Starting in 2013, a year after the Walter-Boehly group took control, the Dodgers began a run of eight consecutive National League West titles – as the Colorado Rockies are well aware – until the Giants snapped the streak last year by going 107-55 to edge out the 106-56 Dodgers.
The Dodgers have also played in six NL Championship Series in that span, won three National League pennants and in 2020 won the World Series.
A big reason for the Dodgers’ dominance is they have ranked No. 1 in major-league payroll in six of the past nine seasons, including this season where their total player salaries come in at – gulp! -- $285.7 million. (The Rockies are about average with a $138.3 million payroll per Spotrac.).
So take heart, Broncos fans: Boehly and his partners have consistently demonstrated a willingness to pay whatever cost necessary to put a championship-product on the field.
“I think it starts from the governance and the culture,’’ Boehly said last June in an interview with Yahoo.com’s Influencer show. “I think we've got a really good group of owners who understood that we have a great market and that this market wants to win. And having Earvin Johnson as our partner, he just pounded in on us all along like we have to win. If we're in LA, you have to win.
“We did a lot of transactions early on. We did the biggest trade ever with the Boston Red Sox. So we got Adrián González, Josh Beckett, Carl Crawford, Nick Punto, and that really was a jolt of energy because ultimately we wanted to get fans back into the stadiums. We wanted to feel passionate about winning. And you always just have to keep remembering that the fans (are) the center. And the second that you kind of veer, just go back to think about the fans, think about the fans.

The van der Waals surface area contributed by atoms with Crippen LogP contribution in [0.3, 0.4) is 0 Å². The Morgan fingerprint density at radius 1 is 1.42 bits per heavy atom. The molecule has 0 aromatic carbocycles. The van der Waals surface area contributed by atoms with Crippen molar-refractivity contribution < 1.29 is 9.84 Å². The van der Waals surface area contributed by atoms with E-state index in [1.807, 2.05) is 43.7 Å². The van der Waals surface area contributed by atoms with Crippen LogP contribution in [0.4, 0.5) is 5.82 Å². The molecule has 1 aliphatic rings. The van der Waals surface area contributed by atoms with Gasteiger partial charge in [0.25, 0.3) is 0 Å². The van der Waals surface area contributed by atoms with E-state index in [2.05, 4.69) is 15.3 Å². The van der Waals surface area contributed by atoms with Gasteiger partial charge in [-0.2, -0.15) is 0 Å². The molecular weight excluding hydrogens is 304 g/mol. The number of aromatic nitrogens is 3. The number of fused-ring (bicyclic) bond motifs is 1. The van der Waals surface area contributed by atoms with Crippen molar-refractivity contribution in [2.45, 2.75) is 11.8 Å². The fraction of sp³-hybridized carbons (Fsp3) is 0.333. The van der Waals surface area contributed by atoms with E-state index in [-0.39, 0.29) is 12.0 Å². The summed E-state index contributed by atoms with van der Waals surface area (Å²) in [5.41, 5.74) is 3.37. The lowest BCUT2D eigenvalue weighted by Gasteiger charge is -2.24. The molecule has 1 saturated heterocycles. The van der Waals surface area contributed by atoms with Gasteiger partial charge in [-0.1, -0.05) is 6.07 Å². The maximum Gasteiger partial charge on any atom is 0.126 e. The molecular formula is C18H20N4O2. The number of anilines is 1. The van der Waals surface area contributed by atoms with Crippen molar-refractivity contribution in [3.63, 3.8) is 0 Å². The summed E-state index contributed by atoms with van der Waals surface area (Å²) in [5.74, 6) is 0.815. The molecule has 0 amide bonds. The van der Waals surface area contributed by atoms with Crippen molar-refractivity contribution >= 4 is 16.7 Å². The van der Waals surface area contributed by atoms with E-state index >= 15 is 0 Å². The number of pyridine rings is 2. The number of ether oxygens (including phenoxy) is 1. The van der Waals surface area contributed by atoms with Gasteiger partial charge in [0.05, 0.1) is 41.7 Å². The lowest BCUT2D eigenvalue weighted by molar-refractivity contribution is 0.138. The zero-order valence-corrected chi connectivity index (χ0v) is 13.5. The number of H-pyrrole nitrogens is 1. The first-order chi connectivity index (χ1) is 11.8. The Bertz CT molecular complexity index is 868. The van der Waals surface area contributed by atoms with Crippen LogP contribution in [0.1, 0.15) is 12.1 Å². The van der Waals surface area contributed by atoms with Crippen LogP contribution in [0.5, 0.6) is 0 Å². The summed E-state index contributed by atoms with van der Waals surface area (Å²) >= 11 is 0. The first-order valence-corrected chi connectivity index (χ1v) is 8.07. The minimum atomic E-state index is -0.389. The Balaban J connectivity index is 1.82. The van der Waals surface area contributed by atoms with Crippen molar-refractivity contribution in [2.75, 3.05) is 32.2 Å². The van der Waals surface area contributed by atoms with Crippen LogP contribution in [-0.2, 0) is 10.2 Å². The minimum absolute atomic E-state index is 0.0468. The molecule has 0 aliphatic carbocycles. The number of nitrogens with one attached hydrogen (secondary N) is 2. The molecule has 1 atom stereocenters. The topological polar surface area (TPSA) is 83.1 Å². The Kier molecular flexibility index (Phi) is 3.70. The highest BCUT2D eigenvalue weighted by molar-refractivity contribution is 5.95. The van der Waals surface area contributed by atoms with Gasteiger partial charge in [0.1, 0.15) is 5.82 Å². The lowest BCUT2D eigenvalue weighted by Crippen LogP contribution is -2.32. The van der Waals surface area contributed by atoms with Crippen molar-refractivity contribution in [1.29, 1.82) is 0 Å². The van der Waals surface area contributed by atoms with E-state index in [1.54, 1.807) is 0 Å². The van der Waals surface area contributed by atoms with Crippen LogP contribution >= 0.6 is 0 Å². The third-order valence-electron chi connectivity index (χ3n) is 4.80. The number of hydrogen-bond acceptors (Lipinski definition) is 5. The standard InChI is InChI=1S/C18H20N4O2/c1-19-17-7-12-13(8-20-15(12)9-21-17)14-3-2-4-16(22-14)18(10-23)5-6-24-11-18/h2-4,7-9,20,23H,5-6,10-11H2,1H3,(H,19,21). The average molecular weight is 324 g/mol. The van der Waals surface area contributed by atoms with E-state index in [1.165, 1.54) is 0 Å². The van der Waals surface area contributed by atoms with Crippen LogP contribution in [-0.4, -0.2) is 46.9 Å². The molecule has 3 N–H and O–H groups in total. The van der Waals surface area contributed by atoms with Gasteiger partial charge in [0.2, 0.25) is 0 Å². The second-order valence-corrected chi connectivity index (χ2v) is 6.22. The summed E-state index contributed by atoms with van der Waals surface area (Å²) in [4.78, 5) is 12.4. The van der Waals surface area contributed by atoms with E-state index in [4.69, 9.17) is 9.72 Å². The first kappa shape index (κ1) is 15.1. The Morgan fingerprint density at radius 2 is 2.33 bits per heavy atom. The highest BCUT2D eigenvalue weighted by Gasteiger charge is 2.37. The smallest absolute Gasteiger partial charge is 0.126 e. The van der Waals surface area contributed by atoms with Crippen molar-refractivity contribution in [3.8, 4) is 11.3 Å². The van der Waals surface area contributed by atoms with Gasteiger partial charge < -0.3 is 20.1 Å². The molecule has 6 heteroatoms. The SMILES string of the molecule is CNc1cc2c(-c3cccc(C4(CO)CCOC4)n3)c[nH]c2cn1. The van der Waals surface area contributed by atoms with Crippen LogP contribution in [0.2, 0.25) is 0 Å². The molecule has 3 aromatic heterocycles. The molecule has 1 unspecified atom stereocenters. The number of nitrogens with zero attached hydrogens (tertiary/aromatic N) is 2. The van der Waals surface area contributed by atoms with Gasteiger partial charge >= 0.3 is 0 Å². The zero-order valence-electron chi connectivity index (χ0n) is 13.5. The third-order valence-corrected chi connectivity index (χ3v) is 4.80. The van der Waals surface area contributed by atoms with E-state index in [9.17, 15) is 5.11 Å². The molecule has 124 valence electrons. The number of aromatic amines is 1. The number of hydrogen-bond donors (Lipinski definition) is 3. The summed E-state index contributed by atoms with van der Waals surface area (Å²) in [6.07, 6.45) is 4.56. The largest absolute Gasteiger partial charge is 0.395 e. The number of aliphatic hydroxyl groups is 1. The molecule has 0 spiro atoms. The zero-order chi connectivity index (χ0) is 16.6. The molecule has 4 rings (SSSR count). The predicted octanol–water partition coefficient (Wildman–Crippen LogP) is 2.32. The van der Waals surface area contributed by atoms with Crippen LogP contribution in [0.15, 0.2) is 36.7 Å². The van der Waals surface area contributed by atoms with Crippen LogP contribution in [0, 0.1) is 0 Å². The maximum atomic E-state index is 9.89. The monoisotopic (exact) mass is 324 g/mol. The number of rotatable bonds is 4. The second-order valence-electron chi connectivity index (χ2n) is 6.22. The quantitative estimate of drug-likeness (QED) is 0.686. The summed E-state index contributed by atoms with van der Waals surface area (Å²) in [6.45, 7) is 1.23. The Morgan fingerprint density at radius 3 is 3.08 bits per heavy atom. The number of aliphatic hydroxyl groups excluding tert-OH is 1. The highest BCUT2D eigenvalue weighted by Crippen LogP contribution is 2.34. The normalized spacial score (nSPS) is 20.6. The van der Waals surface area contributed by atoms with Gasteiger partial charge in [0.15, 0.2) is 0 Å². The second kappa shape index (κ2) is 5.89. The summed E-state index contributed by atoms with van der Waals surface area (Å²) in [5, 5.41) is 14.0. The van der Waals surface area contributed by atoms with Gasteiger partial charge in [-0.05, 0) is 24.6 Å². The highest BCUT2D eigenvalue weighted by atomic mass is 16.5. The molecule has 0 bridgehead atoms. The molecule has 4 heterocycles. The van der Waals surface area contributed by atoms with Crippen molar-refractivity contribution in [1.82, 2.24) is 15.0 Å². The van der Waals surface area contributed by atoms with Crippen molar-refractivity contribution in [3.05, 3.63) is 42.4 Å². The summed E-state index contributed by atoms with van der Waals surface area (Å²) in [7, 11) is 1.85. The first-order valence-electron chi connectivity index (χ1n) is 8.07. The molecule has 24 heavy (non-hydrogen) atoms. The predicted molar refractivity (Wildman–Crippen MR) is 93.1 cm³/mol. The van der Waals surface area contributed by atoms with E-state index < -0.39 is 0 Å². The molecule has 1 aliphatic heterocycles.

“And if you're always wearing the fans' eyes, and thinking about it from that perspective and you have the good fortune of also having a major market like Los Angeles, those two things go together very nicely.’’
The fans’ eye in the Denver market will work, too.
Boehly and his wife Katie and three children live in Connecticut. A phone call to his home for this story went unreturned. He grew up in Maryland, was a high school wrestler and graduated from William & Mary.
He got his professional start in the banking/credit investing and in 2015 founded Eldridge Industries, a Greenwich, Conn.-based financial service company that oversees $40 billion of assets across eight lines of business – insurance, asset management, technology, mobility, sports and gaming, media and music, real estate, and consumer landscapes.
He’s invested in Chuck E. Cheese, DraftKings and Bruce Springsteen’s music rights. His MRC media company owns Dick Clark Productions, and Billboard-Hollywood Reporter, Rolling Stone and Variety publications.
Boehly and another of his investment partners, Hansjorg Wyss, have been trying to buy the Premier League’s Chelsea soccer team. Their takeover bid for $3 billion a couple years ago was rejected. But Boehly and Wyss are still trying. It would seem unlikely for Boehly to have the financial means to buy Chelsea soccer and the Broncos simultaneously. But that’s for another day.
Boehly’s relatively modest net worth – at least compared to Rob Walton -- likely means he has partners in his bid to buy the Broncos. Wyss is reportedly worth $5.2 billion and while Walter is worth $4.5 billion if Boehly needs to raise some capital.
SUGGESTED VIDEOS: Sports